Peru is a gorgeous country filled with endless geographical delights. As a leading Peru travel agency, Gulliver Expeditions provides tours throughout this bountiful land and we’re excited to share a bit of knowledge with you about Peru’s geography.
Here is everything you need to know about the geography of Peru:
Peru’s Geography – The Basics
Peru is essentially a tropical country, with its northern side nearly touching the Equator. This beautiful country is located in the western and central part of South America. Its territory borders the countries of Ecuador and Colombia to the north, Brazil and Bolivia to the east. and Chile to the south; covering an area of 496,224 square miles.
The name Peru is derived from a Quechua Indian word implying “Land of Abundance”, a reference to the economic wealth produced by the rich and highly organized Inca civilization that ruled the region for centuries. The country is rich in mineral, agricultural, and marine resources that have served the economic foundation for centuries.
By the late 20th century, tourism had also become a major element of Peru’s economic development. Now plenty of companies like Gulliver Expeditions provide in-depth immersive tours of Peru to help tourists experience the beauty of this country.
The Peruvian climate is extremely diverse. The country is home to 3 total climate zones, each extremely different from the next. The three climate zones are:
- The Peruvian Coast (La Costa)
- The Peruvian Highlands (La Sierra or the Andean zone)
- The Peruvian Jungle (La Selva)
These climates range from hot and humid desert area to cold and wintery rainforests. Each of Peru’s climate zones offers its own unique beauties.
The Peruvian Coast
Peru’s Pacific coastline stretches for 1,500 miles along the western edge of the country. This lowland region is known for its desert landscape. The cool currents of the Pacific Ocean keep temperatures lower than would be expected. It has a coastal fog, called garúa, which often covers the Peruvian capital, providing some much-needed moisture while further dulling the smoggy skies above Lima.
The coastal deserts continue south through Nazca and on to the Chilean border. The southern city of Arequipa lies between the coast and the foothills of the Andes. Here, deep canyons cut through the rugged landscape, while towering volcanoes rise up from the lowland plains.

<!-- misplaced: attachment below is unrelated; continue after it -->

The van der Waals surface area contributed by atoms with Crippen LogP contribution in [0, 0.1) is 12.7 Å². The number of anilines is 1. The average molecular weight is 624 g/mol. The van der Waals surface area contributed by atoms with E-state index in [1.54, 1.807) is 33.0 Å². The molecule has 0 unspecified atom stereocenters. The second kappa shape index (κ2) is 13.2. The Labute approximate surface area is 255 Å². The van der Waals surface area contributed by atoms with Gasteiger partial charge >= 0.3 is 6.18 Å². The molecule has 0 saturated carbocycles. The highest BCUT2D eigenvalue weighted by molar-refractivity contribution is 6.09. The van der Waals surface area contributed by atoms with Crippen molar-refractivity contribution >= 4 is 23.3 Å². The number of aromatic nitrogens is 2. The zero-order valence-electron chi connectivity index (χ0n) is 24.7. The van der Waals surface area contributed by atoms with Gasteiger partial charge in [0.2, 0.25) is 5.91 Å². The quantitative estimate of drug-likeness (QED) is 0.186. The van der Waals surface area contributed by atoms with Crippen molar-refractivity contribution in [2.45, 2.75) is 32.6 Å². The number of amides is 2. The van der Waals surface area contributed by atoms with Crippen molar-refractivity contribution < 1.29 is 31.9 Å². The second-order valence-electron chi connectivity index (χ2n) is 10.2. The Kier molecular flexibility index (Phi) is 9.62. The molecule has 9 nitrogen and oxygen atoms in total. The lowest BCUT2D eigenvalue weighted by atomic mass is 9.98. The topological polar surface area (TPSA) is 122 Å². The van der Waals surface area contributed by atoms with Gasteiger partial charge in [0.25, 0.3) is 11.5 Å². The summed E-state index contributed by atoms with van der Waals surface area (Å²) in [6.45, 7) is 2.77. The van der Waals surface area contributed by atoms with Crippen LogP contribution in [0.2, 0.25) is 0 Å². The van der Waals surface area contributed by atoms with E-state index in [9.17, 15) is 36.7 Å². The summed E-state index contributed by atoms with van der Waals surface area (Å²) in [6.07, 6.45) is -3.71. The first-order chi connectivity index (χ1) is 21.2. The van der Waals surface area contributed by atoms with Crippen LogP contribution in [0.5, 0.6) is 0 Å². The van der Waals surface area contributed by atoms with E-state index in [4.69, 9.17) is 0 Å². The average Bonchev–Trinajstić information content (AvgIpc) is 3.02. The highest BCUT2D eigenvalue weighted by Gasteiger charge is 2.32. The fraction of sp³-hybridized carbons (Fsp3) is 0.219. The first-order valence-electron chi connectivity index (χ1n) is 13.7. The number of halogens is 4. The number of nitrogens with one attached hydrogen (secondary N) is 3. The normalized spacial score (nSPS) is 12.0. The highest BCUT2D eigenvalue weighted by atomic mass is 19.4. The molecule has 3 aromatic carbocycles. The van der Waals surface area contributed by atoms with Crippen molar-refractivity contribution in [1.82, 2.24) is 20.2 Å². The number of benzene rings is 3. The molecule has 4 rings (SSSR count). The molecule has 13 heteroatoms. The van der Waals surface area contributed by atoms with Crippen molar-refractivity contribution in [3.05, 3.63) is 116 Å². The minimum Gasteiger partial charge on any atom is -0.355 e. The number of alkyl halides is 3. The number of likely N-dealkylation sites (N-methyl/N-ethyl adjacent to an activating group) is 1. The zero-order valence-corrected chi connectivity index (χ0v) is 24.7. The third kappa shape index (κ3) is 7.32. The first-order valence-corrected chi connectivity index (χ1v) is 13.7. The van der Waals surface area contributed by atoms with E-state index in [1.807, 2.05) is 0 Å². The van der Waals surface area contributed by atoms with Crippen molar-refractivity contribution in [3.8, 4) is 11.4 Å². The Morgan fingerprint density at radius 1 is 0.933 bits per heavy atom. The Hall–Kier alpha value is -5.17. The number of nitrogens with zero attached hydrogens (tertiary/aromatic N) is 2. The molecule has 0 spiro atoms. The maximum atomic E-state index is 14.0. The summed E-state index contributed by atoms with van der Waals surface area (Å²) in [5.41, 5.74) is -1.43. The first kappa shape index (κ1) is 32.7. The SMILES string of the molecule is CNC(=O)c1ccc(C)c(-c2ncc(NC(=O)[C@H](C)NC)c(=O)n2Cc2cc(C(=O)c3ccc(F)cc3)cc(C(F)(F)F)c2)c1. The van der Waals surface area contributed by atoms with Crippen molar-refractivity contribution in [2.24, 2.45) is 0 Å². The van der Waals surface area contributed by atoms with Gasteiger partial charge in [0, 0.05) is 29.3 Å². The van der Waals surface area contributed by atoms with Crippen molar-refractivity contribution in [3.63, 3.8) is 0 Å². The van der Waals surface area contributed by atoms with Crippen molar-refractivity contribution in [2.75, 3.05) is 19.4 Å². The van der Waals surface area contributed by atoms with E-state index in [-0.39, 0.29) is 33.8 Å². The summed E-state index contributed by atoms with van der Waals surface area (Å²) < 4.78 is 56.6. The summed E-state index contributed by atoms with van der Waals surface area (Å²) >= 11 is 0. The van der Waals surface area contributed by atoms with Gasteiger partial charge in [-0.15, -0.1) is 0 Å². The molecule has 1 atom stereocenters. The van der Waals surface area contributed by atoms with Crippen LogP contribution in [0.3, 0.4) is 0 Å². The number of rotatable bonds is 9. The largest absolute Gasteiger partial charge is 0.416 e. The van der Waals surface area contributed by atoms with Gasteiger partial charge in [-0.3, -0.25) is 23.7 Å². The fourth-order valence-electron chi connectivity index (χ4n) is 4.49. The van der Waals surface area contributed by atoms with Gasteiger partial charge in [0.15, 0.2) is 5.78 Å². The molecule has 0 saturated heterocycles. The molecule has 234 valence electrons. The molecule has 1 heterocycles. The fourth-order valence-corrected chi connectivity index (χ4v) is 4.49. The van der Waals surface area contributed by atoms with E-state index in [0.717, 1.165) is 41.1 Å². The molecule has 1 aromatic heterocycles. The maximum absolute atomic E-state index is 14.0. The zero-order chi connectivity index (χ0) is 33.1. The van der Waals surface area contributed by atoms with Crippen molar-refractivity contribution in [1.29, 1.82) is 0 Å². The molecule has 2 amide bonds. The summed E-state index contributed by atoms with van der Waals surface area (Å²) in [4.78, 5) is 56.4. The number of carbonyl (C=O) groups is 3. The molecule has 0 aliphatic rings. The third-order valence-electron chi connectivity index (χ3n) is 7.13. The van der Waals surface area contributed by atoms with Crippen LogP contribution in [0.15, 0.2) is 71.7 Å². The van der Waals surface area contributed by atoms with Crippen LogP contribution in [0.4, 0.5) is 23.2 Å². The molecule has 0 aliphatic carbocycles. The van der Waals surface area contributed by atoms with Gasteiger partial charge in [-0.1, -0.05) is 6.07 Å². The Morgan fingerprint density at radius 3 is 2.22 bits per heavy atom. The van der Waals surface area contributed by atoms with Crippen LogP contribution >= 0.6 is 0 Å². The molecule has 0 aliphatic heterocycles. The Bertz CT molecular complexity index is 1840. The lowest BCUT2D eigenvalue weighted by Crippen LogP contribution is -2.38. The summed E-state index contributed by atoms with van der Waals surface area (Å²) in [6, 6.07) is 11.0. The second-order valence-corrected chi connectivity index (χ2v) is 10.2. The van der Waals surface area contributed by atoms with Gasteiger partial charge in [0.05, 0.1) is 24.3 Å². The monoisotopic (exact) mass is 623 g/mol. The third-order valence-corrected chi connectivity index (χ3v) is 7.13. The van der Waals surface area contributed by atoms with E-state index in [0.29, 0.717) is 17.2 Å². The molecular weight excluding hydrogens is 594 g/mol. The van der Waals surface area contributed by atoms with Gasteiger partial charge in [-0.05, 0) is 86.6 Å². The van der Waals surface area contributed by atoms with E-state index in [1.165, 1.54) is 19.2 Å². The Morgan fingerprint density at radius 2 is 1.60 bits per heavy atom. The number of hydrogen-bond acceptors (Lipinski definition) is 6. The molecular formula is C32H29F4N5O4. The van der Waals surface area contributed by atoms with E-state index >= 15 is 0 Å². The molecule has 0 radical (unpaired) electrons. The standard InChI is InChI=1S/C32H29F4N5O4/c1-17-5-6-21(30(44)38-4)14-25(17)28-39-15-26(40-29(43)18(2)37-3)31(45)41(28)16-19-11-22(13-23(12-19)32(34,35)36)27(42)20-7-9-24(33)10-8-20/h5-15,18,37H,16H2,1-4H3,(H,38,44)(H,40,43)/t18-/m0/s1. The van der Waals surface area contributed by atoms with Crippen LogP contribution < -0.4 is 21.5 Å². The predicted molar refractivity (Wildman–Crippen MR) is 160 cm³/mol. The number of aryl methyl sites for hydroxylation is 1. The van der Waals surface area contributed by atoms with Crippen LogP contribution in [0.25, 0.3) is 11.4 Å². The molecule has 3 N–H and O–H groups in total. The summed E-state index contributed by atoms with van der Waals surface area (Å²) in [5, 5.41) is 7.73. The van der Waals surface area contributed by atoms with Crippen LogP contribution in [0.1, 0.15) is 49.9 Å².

Along the north coast, you will find the cities like Tumbes, Piura, Chiclayo and Trujillo. Here you’ll see dry deserts and coastal fog give way to a greener region of tropical savanna, mangrove swamps and dry forests. The north is also home to some of the country’s most popular beaches, the most famous being Mancora. On the north coast, you’ll see white sand and warm beaches.
The Peruvian Highlands
The Andes mountain range in Peru has a big influence on the drastic changes in Peru’s climate. The Andes mountains range separates the western and eastern flanks of Peru, which is responsible for tempered and frost temperatures.
Within the Andes you’ll find the Altiplano region, a high plains region located at the south of Peru, extending to Bolivia, north of Chile and Argentina. This region is strongly affected by icy winds and is home to meadows, volcanoes, and lakes.
The Peruvian Jungle
The Peruvian Jungle is part of the Amazon rainforest, located in the Amazon basin. This area is a transition zone between the eastern foothills from Andean highlands and the low jungle.
This region is a cloud forest and highland jungle, known as the Ceja de Selva (eyebrow of the jungle). In this region, you can find famous cities like Tarapoto and Tingo Maria. The weather in this region is relatively hot and humid throughout the year. The average high temperature during the day is 31 degrees Celsius and the average low during the night is 17 degrees Celsius. The humidity level is usually between 80 and 90 percent.
The Selva Alta is a relatively flat lowland jungle area of the Amazon Basin. Here, you can observe the beautiful winding rivers. Boats navigate the long and wide features of the Amazon River.
The Peruvian jungle covers approximately 63% of Peru’s national territory but only contains 11% of the country’s population with the exception of large cities such as Puerto Maldonado and Iquitos, Pucallpa. Generally, settlements throughout the Peruvian jungle are smalls and isolated. The majority of jungle settlements are located along the shore of the river or near a lake.
Start Your Adventure Today with an Immersive Tour of Peru
Peru’s geography is unparalleled when compared to other countries. This country’s unique 3 climate zones will satisfy anyone’s inner adventure drive.
If you’re looking to explore the beautiful geography of Peru, be sure to book a tour with the best Peru travel agency in the country,
We provide a variety of immersive Peru tours that offer the adventure of a lifetime.